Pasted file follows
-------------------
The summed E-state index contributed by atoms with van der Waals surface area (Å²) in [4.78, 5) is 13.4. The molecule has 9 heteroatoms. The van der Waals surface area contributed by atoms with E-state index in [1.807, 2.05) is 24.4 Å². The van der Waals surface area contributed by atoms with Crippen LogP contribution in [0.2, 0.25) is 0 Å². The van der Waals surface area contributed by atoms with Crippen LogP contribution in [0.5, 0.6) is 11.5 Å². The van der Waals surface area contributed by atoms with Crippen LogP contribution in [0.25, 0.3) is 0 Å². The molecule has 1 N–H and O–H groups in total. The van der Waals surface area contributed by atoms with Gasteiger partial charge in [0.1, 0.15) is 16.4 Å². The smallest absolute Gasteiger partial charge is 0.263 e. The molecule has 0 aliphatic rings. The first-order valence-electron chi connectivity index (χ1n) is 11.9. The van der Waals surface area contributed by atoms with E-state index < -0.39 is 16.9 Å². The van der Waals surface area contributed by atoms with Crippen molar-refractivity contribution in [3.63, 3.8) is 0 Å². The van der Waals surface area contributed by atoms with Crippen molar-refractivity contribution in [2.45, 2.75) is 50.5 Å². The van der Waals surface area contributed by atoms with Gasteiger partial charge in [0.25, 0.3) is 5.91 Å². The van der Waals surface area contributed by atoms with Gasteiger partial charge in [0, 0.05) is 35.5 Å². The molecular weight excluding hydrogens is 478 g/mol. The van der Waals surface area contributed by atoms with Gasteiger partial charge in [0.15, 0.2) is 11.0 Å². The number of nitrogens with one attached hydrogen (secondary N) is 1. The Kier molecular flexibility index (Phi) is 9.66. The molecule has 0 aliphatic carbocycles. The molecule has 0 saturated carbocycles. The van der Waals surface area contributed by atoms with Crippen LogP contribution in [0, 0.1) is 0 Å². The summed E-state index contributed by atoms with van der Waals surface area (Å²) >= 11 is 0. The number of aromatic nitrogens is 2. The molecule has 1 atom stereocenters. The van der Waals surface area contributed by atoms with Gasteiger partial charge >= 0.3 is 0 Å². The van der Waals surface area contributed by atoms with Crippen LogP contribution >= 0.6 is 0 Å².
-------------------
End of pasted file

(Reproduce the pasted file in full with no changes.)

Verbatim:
The summed E-state index contributed by atoms with van der Waals surface area (Å²) in [4.78, 5) is 13.4. The molecule has 9 heteroatoms. The van der Waals surface area contributed by atoms with E-state index in [1.807, 2.05) is 24.4 Å². The van der Waals surface area contributed by atoms with Crippen LogP contribution in [0.2, 0.25) is 0 Å². The van der Waals surface area contributed by atoms with Crippen LogP contribution in [0.5, 0.6) is 11.5 Å². The van der Waals surface area contributed by atoms with Crippen LogP contribution in [0.25, 0.3) is 0 Å². The molecule has 1 N–H and O–H groups in total. The van der Waals surface area contributed by atoms with Gasteiger partial charge in [0.1, 0.15) is 16.4 Å². The smallest absolute Gasteiger partial charge is 0.263 e. The molecule has 0 aliphatic rings. The first-order valence-electron chi connectivity index (χ1n) is 11.9. The van der Waals surface area contributed by atoms with E-state index < -0.39 is 16.9 Å². The van der Waals surface area contributed by atoms with Crippen molar-refractivity contribution in [3.63, 3.8) is 0 Å². The van der Waals surface area contributed by atoms with Crippen molar-refractivity contribution in [2.45, 2.75) is 50.5 Å². The van der Waals surface area contributed by atoms with Gasteiger partial charge in [0.25, 0.3) is 5.91 Å². The van der Waals surface area contributed by atoms with Gasteiger partial charge in [0, 0.05) is 35.5 Å². The molecular weight excluding hydrogens is 478 g/mol. The van der Waals surface area contributed by atoms with Gasteiger partial charge in [0.15, 0.2) is 11.0 Å². The number of nitrogens with one attached hydrogen (secondary N) is 1. The Kier molecular flexibility index (Phi) is 9.66. The molecule has 0 aliphatic carbocycles. The molecule has 0 saturated carbocycles. The van der Waals surface area contributed by atoms with Crippen LogP contribution in [0, 0.1) is 0 Å². The summed E-state index contributed by atoms with van der Waals surface area (Å²) >= 11 is 0. The number of aromatic nitrogens is 2. The molecule has 1 atom stereocenters. The van der Waals surface area contributed by atoms with Gasteiger partial charge >= 0.3 is 0 Å². The van der Waals surface area contributed by atoms with Crippen LogP contribution >= 0.6 is 0 Å².